THE WEEKLY STANDARD has long observed that Obamacare, which President Obama pitched as a great deal for Americans of all stripes, is really only for the near-poor and near-elderly—at the expense of the middle class and the young. While only a small minority has benefitted from the 2,400-page overhaul, a large majority has been hit with higher costs and diminished freedom.
Obamacare is slated to cost more than $1.7 trillion over the next decade (for its insurance-coverage provisions alone) in large part because it funnels massive sums of money to the chosen few. Take a 64-year-old couple living in Miami and making $23,500 a year. As Jed Graham writes in an Investor’s Business Daily op-ed—which contrasts Obamacare with Scott Walker’s conservative alternative—that couple can get insurance through Obamacare that is worth about $24,000 while paying for only $936 of it themselves. The remaining $23,000 or so is financed at their fellow Americans’ expense. In other words, Obamacare essentially doubles the couple’s income (while funneling half of it to an insurance company).
As Graham details, the published price of such “silver” Obamacare insurance is about $15,000, with almost all of that covered by a taxpayer-funded premium subsidy. However, Obamacare also provides an additional taxpayer-funded subsidy that dramatically lowers the couple’s potential out-of-pocket costs, reducing their deductible from a potential $10,000 to $1,000. As Graham writes, this “effectively turns the silver plan to platinum, raising its implied price-tag to about $20,725.” If that weren’t enough, Obamacare also bans insurers from charging young people less than one-third what they charge older people (in defiance of actuarial science), which raises costs for the young and lowers them for the old. As Graham writes, “Removing age-rating restrictions would raise the cost of equivalent coverage for a 64-year-old couple by roughly 17%, to $24,175.” So the couple is getting $24,000 “platinum” insurance for $936.
Meanwhile a 40-year-old single woman, also living in Miami, who makes $35,000 a year, gets $0 under Obamacare. She’s too young and too middle class. If she were in her twenties or thirties and made $35,000, or more, she’d still get nothing. A man with the same income would also get nothing. If any of these people were to decide not to pay Obamacare’s inflated prices next year and simply forgo insurance, they’d get fined $875 for violating Obamacare’s unprecedented individual mandate. In short, Obamacare makes the near-poor richer and the middle class poorer.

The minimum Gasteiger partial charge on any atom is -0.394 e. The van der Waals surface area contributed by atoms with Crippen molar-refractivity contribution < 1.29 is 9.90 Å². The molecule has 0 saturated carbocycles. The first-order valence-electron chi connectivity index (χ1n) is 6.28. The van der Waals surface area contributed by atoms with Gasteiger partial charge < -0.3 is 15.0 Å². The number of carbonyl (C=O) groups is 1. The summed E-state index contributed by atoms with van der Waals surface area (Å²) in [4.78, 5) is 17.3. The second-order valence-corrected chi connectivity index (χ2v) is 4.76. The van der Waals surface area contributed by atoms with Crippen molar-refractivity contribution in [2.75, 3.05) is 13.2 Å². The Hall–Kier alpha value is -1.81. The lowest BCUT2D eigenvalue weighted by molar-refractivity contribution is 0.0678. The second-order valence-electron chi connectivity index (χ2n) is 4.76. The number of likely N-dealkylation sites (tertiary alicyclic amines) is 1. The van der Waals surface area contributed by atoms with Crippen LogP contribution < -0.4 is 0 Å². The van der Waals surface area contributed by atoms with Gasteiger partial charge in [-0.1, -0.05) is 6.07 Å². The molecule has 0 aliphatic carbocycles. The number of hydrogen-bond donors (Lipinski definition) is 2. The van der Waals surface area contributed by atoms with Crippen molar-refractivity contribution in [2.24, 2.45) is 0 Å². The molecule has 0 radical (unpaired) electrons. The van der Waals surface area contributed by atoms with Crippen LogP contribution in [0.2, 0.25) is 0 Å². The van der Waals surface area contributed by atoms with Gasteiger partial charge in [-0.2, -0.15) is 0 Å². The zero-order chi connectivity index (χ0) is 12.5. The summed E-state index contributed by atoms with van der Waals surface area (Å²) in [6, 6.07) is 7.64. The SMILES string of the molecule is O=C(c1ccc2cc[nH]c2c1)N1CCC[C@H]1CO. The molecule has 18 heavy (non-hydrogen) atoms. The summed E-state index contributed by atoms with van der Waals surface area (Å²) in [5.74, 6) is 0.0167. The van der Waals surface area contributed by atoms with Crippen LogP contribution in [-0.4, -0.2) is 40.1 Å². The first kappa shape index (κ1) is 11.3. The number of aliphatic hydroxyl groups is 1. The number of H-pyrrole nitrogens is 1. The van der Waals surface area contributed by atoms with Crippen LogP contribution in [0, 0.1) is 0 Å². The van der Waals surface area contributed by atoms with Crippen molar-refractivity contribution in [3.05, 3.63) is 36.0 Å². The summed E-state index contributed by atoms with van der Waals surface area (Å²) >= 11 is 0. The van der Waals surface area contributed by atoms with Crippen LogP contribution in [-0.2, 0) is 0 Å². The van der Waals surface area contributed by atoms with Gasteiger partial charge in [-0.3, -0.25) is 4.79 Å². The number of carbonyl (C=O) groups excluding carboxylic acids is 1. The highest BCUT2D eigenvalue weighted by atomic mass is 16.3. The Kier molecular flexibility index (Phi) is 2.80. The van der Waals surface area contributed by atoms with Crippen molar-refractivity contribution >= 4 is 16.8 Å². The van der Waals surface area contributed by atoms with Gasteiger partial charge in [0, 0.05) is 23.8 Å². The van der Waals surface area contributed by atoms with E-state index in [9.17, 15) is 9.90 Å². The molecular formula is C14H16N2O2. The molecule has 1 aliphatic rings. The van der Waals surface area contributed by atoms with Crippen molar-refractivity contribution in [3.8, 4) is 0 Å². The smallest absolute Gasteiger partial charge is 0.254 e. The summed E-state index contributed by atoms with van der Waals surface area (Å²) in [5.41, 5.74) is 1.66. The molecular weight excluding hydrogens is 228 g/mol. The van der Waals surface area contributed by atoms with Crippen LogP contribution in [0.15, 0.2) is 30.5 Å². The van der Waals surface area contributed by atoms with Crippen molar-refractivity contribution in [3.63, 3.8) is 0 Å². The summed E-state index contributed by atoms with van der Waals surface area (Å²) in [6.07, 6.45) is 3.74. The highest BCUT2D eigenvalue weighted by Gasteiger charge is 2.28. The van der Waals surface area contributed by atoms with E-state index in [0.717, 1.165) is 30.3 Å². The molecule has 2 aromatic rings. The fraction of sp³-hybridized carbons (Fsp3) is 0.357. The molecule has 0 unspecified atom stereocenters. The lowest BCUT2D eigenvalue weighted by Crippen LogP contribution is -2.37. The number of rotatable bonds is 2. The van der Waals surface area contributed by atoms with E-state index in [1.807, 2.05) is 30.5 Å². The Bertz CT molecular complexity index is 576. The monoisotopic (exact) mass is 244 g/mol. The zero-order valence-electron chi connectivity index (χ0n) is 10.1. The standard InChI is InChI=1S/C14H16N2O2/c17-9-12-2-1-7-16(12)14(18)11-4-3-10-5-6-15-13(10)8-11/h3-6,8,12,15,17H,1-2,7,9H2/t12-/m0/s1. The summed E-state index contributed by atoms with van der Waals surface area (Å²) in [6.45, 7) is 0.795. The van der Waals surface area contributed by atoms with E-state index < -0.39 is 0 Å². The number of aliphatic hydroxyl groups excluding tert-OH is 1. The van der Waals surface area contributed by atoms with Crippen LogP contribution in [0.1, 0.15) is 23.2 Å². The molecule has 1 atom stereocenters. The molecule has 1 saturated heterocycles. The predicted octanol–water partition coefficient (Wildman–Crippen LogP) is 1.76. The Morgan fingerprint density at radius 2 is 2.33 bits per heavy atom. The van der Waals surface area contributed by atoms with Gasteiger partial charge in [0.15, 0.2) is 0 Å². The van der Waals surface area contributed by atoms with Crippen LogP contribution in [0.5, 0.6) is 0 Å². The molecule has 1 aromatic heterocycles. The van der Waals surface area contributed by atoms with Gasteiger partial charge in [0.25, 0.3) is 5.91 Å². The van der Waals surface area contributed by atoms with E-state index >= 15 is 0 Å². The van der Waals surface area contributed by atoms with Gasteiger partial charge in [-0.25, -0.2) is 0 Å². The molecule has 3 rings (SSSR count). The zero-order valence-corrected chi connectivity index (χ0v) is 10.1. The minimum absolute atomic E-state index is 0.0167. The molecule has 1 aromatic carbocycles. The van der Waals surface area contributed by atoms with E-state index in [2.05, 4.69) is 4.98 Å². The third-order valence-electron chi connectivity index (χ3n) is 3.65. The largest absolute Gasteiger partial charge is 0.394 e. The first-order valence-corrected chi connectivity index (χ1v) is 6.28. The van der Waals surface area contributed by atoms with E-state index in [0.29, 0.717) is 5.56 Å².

But not all of those who are poorer become richer. If the couple making $23,500—and getting roughly $24,000 in insurance almost entirely at others’ expense—loses $8,000 in income, their Obamacare subsidy would actually drop rather than rise. In fact, it would drop off a cliff, to $0. Moreover, the couple wouldn’t even be eligible for Medicaid. Their ineligibility for Medicaid is attributable to Florida’s (wise) decision not to extend Medicaid under Obamacare, but their ineligibility for an insurance subsidy is due to Obamacare’s irrational design.
In vivid contrast to such byzantine redistribution, Scott Walker has proposed a simple, understandable conservative alternative that would lower costs and restore freedom. Under Walker’s plan—which is based on the alternative advanced by the 2017 Project (which I run)—the couple in question would get a $6,000 tax credit to buy health insurance of their choice, the 40-year-old woman would get a $2,100 tax credit to buy insurance of her choice, and those under 35 would each get a $1,200 tax credit to buy insurance of their choice. The structure of Walker’s tax credits, which would go directly to individuals and not to insurance companies, would encourage people to shop for value. Any portion of the tax credit they didn’t use would go into a health savings account (HSA) they would own.